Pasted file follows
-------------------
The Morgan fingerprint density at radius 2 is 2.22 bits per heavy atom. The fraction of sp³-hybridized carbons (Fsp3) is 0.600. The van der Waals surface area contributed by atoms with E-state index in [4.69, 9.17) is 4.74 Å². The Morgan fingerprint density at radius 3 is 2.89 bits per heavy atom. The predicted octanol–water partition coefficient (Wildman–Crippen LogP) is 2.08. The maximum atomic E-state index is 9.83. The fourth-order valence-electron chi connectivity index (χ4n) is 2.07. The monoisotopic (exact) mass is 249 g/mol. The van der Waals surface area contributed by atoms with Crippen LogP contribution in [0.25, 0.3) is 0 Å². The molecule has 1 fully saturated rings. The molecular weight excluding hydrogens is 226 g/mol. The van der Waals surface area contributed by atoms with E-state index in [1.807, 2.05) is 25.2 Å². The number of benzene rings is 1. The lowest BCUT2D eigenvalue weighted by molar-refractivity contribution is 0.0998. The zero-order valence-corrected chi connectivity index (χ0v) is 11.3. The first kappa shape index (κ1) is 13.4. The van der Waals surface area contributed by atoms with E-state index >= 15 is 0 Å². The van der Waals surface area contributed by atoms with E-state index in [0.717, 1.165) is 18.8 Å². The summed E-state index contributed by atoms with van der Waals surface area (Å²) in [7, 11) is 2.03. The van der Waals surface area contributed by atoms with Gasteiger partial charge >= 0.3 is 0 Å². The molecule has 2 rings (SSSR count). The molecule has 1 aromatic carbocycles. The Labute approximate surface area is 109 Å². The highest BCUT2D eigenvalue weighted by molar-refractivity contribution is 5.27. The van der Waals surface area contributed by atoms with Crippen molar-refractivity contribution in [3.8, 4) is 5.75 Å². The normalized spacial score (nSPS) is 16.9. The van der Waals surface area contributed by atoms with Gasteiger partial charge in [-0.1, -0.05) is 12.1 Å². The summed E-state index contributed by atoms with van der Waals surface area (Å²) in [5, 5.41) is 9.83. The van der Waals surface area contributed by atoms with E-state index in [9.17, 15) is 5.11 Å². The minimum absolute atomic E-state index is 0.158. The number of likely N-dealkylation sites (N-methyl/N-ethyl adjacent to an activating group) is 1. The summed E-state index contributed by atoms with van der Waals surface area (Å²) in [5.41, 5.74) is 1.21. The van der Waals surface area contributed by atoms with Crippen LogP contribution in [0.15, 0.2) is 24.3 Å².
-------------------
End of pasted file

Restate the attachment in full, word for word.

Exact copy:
The Morgan fingerprint density at radius 2 is 2.22 bits per heavy atom. The fraction of sp³-hybridized carbons (Fsp3) is 0.600. The van der Waals surface area contributed by atoms with E-state index in [4.69, 9.17) is 4.74 Å². The Morgan fingerprint density at radius 3 is 2.89 bits per heavy atom. The predicted octanol–water partition coefficient (Wildman–Crippen LogP) is 2.08. The maximum atomic E-state index is 9.83. The fourth-order valence-electron chi connectivity index (χ4n) is 2.07. The monoisotopic (exact) mass is 249 g/mol. The van der Waals surface area contributed by atoms with Crippen LogP contribution in [0.25, 0.3) is 0 Å². The molecule has 1 fully saturated rings. The molecular weight excluding hydrogens is 226 g/mol. The van der Waals surface area contributed by atoms with E-state index in [1.807, 2.05) is 25.2 Å². The number of benzene rings is 1. The lowest BCUT2D eigenvalue weighted by molar-refractivity contribution is 0.0998. The zero-order valence-corrected chi connectivity index (χ0v) is 11.3. The first kappa shape index (κ1) is 13.4. The van der Waals surface area contributed by atoms with E-state index >= 15 is 0 Å². The van der Waals surface area contributed by atoms with E-state index in [0.717, 1.165) is 18.8 Å². The summed E-state index contributed by atoms with van der Waals surface area (Å²) in [7, 11) is 2.03. The van der Waals surface area contributed by atoms with Gasteiger partial charge >= 0.3 is 0 Å². The molecule has 2 rings (SSSR count). The molecule has 1 aromatic carbocycles. The Labute approximate surface area is 109 Å². The highest BCUT2D eigenvalue weighted by molar-refractivity contribution is 5.27. The van der Waals surface area contributed by atoms with Crippen molar-refractivity contribution in [3.8, 4) is 5.75 Å². The normalized spacial score (nSPS) is 16.9. The van der Waals surface area contributed by atoms with Gasteiger partial charge in [-0.1, -0.05) is 12.1 Å². The summed E-state index contributed by atoms with van der Waals surface area (Å²) in [5, 5.41) is 9.83. The van der Waals surface area contributed by atoms with E-state index in [9.17, 15) is 5.11 Å². The minimum absolute atomic E-state index is 0.158. The number of likely N-dealkylation sites (N-methyl/N-ethyl adjacent to an activating group) is 1. The summed E-state index contributed by atoms with van der Waals surface area (Å²) in [5.41, 5.74) is 1.21. The van der Waals surface area contributed by atoms with Crippen LogP contribution in [0.15, 0.2) is 24.3 Å².